Driving is an essential part of modern life — we rely heavily on the trucking industry for nearly everything we need — but it can be hazardous as well. Every state has its particular road hazards, and Ohio is no exception. These hazards can cause accidents that can lead to injury, property damage, and expensive insurance claims.
Traffic collision statistics
First, let’s look at some sobering statistics from last year. In 2021, the National Highway Traffic Safety Administration estimated that 42,9015 people died in auto accidents nationwide. That was an increase of 10% from the year before, and the accident rates are on track to go even higher this year.
This is true of Ohio as well – the number of traffic fatalities in Ohio rose from 2019 to 2020, and then again in 2021. Since 2019, traffic deaths in Ohio have increased by over 17%.
What do those raw numbers look like? Here are the traffic fatalities over the last three years, according to the Ohio State Highway Patrol:
- 2019: 1155
- 2020: 1230
- 2021: 1360
That comes out to approximately 3.7 fatalities per day.
The most dangerous roads and hazards in Ohio
Every area has that one road that everyone says to watch out for — the one with the highest number of traffic fatalities and a long history of being dangerous. According to a study by Moneygeek, that road is Interstate 71, between 11th Avenue to the south and Morse Road to the north. This road saw 10 traffic fatalities between 2017 and 2019 — an astonishing amount for a stretch of road a few miles long.
But that isn’t the only dangerous road in Ohio. According to the same Moneygeek study, the other most dangerous roads in the state include:
- I-75 Between Allen Rd. and Exit 14
- I-480 Between Broadview Rd. and Exit 20A
- Cr-75 Cleveland Ave. Between Huy Rd. and Maplewood Dr.
- Morse Rd. from Indianola Ave. to Sunbury Rd.
- I-90 from Exit 179 to Exit 182B
Much of the danger comes from motorists driving at high speed (especially in winter conditions), driving recklessly, or distracted driving such as being on their cell phone while driving.
Now let’s take a look at some of the hazards common to Ohio’s roads.
Weather such as Ohio’s winter storms, can make roads considerably more dangerous — rain, snowstorms, sleet, black ice, and low visibility all add to the risk of an accident.
Natural disasters such as floods and tornadoes are also endemic to Ohio, and often can arrive unexpectedly without a chance for drivers to get to safety.
Urban areas. Although much of Ohio is made up of rural back roads and highways, the larger cities in Ohio have the same problem as cities anywhere else in the United States. Greater traffic density, more pedestrians and cyclists, more reckless and drunk drivers — these are all part of the risk of driving in a major city.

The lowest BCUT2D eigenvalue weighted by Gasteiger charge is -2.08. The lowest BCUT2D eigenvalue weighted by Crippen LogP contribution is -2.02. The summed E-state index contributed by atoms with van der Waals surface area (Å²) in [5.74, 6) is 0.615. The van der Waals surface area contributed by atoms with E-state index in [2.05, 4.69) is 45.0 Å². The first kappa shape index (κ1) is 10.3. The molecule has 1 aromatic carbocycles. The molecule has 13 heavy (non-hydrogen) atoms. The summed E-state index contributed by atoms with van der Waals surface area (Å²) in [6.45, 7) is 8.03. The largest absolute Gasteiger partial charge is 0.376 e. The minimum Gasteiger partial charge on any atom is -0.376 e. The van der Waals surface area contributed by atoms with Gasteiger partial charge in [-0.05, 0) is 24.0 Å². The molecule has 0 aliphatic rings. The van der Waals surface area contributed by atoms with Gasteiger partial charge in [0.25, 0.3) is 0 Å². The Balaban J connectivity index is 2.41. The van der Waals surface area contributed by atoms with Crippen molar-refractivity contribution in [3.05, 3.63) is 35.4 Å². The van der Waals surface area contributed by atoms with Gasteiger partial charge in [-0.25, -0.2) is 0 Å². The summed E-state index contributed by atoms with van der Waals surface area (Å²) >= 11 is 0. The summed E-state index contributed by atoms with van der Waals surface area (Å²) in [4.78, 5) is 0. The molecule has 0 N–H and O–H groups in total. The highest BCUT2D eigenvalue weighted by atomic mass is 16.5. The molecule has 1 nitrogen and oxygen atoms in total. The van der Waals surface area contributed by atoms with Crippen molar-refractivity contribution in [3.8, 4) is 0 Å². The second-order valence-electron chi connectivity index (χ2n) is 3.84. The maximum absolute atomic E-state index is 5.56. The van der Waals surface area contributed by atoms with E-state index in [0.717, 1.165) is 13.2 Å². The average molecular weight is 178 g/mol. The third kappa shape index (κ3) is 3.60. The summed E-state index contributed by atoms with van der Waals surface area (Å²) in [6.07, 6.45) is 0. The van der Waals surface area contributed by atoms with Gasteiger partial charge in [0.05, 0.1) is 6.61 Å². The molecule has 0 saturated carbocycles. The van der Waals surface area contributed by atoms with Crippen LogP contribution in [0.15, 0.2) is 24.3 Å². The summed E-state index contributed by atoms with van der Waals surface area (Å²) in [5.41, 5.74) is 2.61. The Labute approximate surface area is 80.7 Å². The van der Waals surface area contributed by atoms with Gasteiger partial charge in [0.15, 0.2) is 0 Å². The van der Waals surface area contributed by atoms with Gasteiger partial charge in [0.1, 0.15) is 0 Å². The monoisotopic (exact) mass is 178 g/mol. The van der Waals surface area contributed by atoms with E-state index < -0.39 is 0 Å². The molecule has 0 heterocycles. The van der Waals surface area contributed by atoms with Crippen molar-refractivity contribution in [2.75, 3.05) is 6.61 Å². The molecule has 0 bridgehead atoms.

Infrastructure. Again, like any other state, Ohio has its share of infrastructure problems. Weather conditions and natural wear-and-tear can cause any number of road hazards, such as:
- Poor lighting
- Broken or missing guardrails
- Poor drainage and standing water
- Cracked concrete
- Missing traffic signs or broken signals
- Lack of resurfacing after 20 years (the natural lifespan of an American road)
Animal collisions and rural roads. Despite the considerable risk posed by urban roads, it’s the rural roads that are often more dangerous, due to the risk of collisions with deer or other animals. Rural roads are also subject to particular hazards you might not find in more heavily populated spaces: narrow roads, roads without shoulders, gravel and dirt roads that can impair visibility and make driving difficult, few (or no) traffic signals or street lights, fallen trees or poles, storm debris, missing or damaged signs, and more.
How road hazards impact auto insurance
When it comes to dangerous road hazards, there’s not only the serious cost in human life to consider, but also the financial cost in terms of medical bills, repairing vehicle damage, and, yes, insurance.
According to Renata Balso at the Zebra, an average driver in Ohio pays about $1,028 in car insurance premiums per year — a full 33% less than the national average. If you shop around a little, you can probably find the best cheap car insurance in Ohio.
Although it’s fine to just get a standard insurance policy or even the minimum liability insurance, some Ohio drivers might consider taking out some extra insurance to account for possible animal collisions. Ohio has a number of rural roads, and during fall and winter, animal collisions account for over 22,000 vehicle accidents. Ohio drivers can help keep the roads (and themselves) safe by doing things like taking a defensive driving course, be extra careful from sunset to midnight, and always use their high beams when alone on the road.